Palestinian Statehood and Other Political Issues - by Stephen Lendman
A previous article addressed an independent Palestinian state within 1967 borders, accessed through the following link:
It explained a likely September UN vote on recognition, establishing de jure General Assembly membership despite strong Washington and Israeli opposition. The implications are stunning.
Haaretz reported that Netanyahu privately said he doesn't take the possibility "lightly, but we should also not exaggerate its" importance....Perhaps the Palestinians will have a majority in the UN, but what matters is not only the quantity but also the quality," adding "no one can impose a solution on Israel," suggesting non-compliance or hostile action will follow.
According to sources close to his government, he won't negotiate on 1967 borders, but may face the reality of a Palestinian state within them, whether or not he concurs. However, his response is another matter, as well as subsequent international actions.
Also at issue is the power of Washington, supportive Western nations, and Israel to demand subservience from any leader or risk removal by coups, wars, or other means.
Nonetheless, independence establishes important new diplomatic and political dynamics, including the status of Israel's occupation of a sovereign state, possibly incurring international sanctions if not ended, as well as regular cross border Gaza raids and incursions into West Bank and East Jerusalem communities. Also, the confiscation of Palestinian land, persecution of its people, and status of Jews-only settlements in a sovereign country.
These issues indeed can't be taken lightly, no matter the power of Israel and its Washington paymaster/partner, complicit in all its crimes of war, against humanity, and brutal occupation that must end.
Nonetheless, on March 29, Haaretz headlined, "Israel threatens unilateral steps if UN recognizes Palestinian state," saying:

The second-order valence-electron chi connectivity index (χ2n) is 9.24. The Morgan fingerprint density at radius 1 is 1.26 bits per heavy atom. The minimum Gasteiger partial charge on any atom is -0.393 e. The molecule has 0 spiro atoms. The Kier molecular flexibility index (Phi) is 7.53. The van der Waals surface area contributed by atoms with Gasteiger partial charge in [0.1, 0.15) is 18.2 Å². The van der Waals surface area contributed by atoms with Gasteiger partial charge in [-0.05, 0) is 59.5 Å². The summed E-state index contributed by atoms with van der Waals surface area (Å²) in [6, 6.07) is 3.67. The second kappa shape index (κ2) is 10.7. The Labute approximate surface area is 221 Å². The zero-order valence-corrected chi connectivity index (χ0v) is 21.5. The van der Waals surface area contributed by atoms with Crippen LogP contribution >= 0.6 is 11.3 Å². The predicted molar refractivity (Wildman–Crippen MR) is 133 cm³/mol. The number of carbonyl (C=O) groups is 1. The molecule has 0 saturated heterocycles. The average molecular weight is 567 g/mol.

"Israel informed (all) Security Council (members), as well as several other prominent European Union countries (30 in all), that....(it) would (initiate) a series of unilateral steps" in response to UN recognition, without further explanation.
Claiming doing so violates Oslo, Israel said violence and other actions could follow. However, one unnamed European official said in light of deadlocked peace talks, Palestinian statehood appeared certain in September. Israel might then annex West Bank settlements and all East Jerusalem, as well as refuse recognition, and the UN mandate to end its illegal 44 year occupation, essential if Palestine is independent.
Supporting the worst of Israeli lawlessness, Congress, last December 15, by voice vote, passed HR 1765: "Supporting a negotiated solution to the Israeli-Palestinian conflict and condemning unilateral measures to declare or recognize a Palestinian state, and for other purposes."
The resolution ended by calling on the Obama administration to:
"affirm that the United States would deny recognition to any unilaterally declared Palestinian state and veto any (Security Council resolution) to establish or recognize (one) outside of an agreement by the two parties."
However, former PLO legal advisor Law Professor Francis Boyle explained earlier that Washington provisionally recognized Palestine as an independent nation. According to UN Charter Article 80(1), it can't reverse its position by vetoing a Security Council (SC) resolution calling for Palestine's UN admission. Any veto is illegal, subject to further SC action under the Charter's Chapter VI. Ultimately, the SC only recommends admissions. The General Assembly affirms them by a two-thirds majority.